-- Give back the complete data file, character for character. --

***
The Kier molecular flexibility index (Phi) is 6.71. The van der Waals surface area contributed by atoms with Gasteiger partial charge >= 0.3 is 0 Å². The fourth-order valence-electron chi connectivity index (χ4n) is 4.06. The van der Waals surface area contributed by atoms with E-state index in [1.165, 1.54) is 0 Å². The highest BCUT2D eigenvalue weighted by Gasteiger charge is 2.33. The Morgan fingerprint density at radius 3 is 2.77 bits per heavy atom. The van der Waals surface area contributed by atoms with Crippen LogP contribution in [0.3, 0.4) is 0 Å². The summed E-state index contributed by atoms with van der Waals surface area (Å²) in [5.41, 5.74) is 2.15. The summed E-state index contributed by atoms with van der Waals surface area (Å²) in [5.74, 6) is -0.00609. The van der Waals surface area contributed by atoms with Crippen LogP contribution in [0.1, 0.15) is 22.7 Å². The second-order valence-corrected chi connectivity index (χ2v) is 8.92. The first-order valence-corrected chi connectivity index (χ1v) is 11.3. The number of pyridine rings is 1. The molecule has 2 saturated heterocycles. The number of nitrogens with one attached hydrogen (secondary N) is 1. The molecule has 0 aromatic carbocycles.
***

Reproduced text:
The Kier molecular flexibility index (Phi) is 6.71. The van der Waals surface area contributed by atoms with Gasteiger partial charge >= 0.3 is 0 Å². The fourth-order valence-electron chi connectivity index (χ4n) is 4.06. The van der Waals surface area contributed by atoms with E-state index in [1.165, 1.54) is 0 Å². The highest BCUT2D eigenvalue weighted by Gasteiger charge is 2.33. The Morgan fingerprint density at radius 3 is 2.77 bits per heavy atom. The van der Waals surface area contributed by atoms with Crippen LogP contribution in [0.3, 0.4) is 0 Å². The summed E-state index contributed by atoms with van der Waals surface area (Å²) in [5.41, 5.74) is 2.15. The summed E-state index contributed by atoms with van der Waals surface area (Å²) in [5.74, 6) is -0.00609. The van der Waals surface area contributed by atoms with Crippen LogP contribution in [0.1, 0.15) is 22.7 Å². The second-order valence-corrected chi connectivity index (χ2v) is 8.92. The first-order valence-corrected chi connectivity index (χ1v) is 11.3. The number of pyridine rings is 1. The molecule has 2 saturated heterocycles. The number of nitrogens with one attached hydrogen (secondary N) is 1. The molecule has 0 aromatic carbocycles.